RCEP seen boosting China-Philippines trade



The expected implementation of the Regional Comprehensive Economic Partnership agreement will generate fresh momentum for China and the Philippines to boost bilateral trade in both goods and services in the coming years, said senior Philippine diplomats in China on Thursday.

With China and its partners pushing for the implementation of the RCEP agreement from next year, the free trade deal will not only help the Philippines to export more minerals, and agricultural and manufactured products to China, but stimulate the growth of trade in services to enrich bilateral business ties, said Philippine Ambassador to China Jose Santiago Sta. Romana.

The RCEP is a comprehensive trade and investment agreement of the 10 member states of the Association of Southeast Asian Nations and its five free trade agreement partners-Australia, New Zealand, China, Japan and the Republic of Korea. The deal was concluded in November last year.

Speaking before a meeting during the 21st China International Fair for Investment and Trade, which opened on Wednesday in Xiamen, Fujian province, and will close on Saturday, Sta. Romana said the RCEP agreement at the time of the COVID-19 pandemic and global uncertainties signals renewed faith in a rule-based system for trade and investment in the region.

In addition to boosting cross-border trade, the RCEP will feature a commitment to opening up trade in services involving more than 100 sectors, including finance, telecommunications, transportation, tourism and scientific innovation, said Sta. Romana.

He also stressed the tangible growth of the Belt and Road Initiative, together with the Philippine government's Build, Build, Build-BBB-program, will improve the road networks and other infrastructure facilities in the Philippines, and enhance regional connectivity within and among other partner nations to move toward a better future.

BBB is a large-scale infrastructure program for transportation-roads, bridges, airports, seaports, flood management, water resources, energy, communications and solid waste management. The Philippine government has allocated $91.4 billion so far to fund 142 infrastructure projects.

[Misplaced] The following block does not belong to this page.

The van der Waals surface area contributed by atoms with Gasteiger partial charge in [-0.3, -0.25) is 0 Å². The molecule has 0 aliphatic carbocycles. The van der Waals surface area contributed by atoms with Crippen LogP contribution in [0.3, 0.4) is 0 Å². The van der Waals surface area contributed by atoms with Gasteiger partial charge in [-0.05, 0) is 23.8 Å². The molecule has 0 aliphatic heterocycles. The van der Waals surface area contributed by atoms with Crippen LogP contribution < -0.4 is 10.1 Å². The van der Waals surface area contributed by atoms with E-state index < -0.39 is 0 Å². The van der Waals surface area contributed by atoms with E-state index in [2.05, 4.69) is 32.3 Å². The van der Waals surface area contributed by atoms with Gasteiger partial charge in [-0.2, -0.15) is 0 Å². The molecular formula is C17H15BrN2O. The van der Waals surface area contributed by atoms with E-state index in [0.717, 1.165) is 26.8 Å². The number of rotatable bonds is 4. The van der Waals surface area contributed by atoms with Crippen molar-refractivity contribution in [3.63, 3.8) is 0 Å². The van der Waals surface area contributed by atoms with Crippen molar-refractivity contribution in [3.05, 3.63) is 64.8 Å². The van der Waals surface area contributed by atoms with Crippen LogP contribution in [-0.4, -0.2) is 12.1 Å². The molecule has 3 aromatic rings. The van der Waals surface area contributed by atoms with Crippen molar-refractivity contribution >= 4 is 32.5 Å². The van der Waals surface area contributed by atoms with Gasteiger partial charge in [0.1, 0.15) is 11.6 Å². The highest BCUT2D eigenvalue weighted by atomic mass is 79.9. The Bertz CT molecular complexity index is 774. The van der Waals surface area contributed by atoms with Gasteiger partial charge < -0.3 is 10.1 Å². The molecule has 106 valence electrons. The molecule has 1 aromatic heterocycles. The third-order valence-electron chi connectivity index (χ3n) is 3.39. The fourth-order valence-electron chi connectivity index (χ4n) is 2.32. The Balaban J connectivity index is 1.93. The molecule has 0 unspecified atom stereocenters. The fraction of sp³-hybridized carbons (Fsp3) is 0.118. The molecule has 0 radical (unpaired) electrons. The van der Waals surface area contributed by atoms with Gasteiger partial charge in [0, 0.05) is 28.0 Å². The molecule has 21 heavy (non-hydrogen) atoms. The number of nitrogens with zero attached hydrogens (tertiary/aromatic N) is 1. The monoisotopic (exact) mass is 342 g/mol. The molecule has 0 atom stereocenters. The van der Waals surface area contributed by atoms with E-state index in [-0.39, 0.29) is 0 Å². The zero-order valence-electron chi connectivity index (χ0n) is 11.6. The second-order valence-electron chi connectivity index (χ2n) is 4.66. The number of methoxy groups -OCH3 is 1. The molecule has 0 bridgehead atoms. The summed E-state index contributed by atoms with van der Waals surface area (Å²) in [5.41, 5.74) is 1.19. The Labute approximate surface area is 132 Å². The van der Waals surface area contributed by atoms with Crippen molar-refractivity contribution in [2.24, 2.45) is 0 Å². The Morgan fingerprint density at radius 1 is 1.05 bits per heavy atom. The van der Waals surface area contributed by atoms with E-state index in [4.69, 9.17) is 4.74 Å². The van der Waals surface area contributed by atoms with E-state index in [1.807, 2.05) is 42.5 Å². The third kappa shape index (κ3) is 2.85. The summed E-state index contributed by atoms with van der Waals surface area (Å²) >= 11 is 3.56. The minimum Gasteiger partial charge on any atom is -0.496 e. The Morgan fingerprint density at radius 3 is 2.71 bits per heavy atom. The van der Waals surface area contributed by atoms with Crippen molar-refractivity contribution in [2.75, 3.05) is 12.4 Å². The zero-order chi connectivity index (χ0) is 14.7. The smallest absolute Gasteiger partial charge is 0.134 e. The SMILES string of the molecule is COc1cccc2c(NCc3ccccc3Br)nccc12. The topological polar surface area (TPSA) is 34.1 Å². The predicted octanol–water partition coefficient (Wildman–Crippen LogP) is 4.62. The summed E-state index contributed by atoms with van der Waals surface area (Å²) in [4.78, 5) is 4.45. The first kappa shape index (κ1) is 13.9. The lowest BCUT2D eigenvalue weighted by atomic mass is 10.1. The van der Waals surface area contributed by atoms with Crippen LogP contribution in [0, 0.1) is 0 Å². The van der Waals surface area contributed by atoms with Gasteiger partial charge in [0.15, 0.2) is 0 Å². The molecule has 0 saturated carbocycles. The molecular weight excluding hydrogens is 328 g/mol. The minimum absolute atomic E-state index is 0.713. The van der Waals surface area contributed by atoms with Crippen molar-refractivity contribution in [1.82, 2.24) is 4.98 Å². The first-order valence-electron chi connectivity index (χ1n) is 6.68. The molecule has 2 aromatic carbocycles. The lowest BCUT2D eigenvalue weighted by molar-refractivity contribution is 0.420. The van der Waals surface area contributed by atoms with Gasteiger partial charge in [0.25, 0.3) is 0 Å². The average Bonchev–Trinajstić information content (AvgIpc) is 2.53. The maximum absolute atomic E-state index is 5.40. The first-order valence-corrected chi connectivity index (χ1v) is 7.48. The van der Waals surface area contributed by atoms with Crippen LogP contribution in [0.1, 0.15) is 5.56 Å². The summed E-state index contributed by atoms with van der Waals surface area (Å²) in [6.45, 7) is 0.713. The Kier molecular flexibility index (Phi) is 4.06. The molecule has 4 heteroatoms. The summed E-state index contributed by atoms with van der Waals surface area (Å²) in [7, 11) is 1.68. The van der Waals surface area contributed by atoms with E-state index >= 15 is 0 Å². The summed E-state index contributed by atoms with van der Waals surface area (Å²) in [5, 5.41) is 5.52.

Glenn G. Penaranda, commercial counselor of the Philippine embassy in China, said the Southeast Asian country will enhance the cooperation in fields like IT and software, healthcare management and contact centers with China under the RCEP framework.

For example, the scale of China's multitiered eldercare services will be huge. With the elderly population exceeding 260 million, the country will need international expertise in the development of eldercare products and services as well as the operation and management of commercial insurance, he said.

"As many Chinese companies pursue 'going out' strategies, we can be a partner while providing support through Philippine talent as a strategic resource," said Penaranda, adding the strong customer service orientation of the nation's workforce makes the Philippines an ideal location for setting up global customer service facilities.

With China being the Philippines' biggest trading partner, largest export market, and foremost import supplier last year, the trade volume between the two countries soared 31.5 percent year-on-year to 335.98 billion yuan ($52.01 billion) in the first eight months of this year, data from the General Administration of Customs showed.

With China delivering greater openness and extending efforts to promote free trade and international cooperation, Chinese Commerce Minister Wang Wentao said the government will continue to remove market access barriers for foreign investment, reinforce the protection of foreign investment, provide all-round services for investors from all countries, and continue to create a market-oriented, legalized and world-class business environment.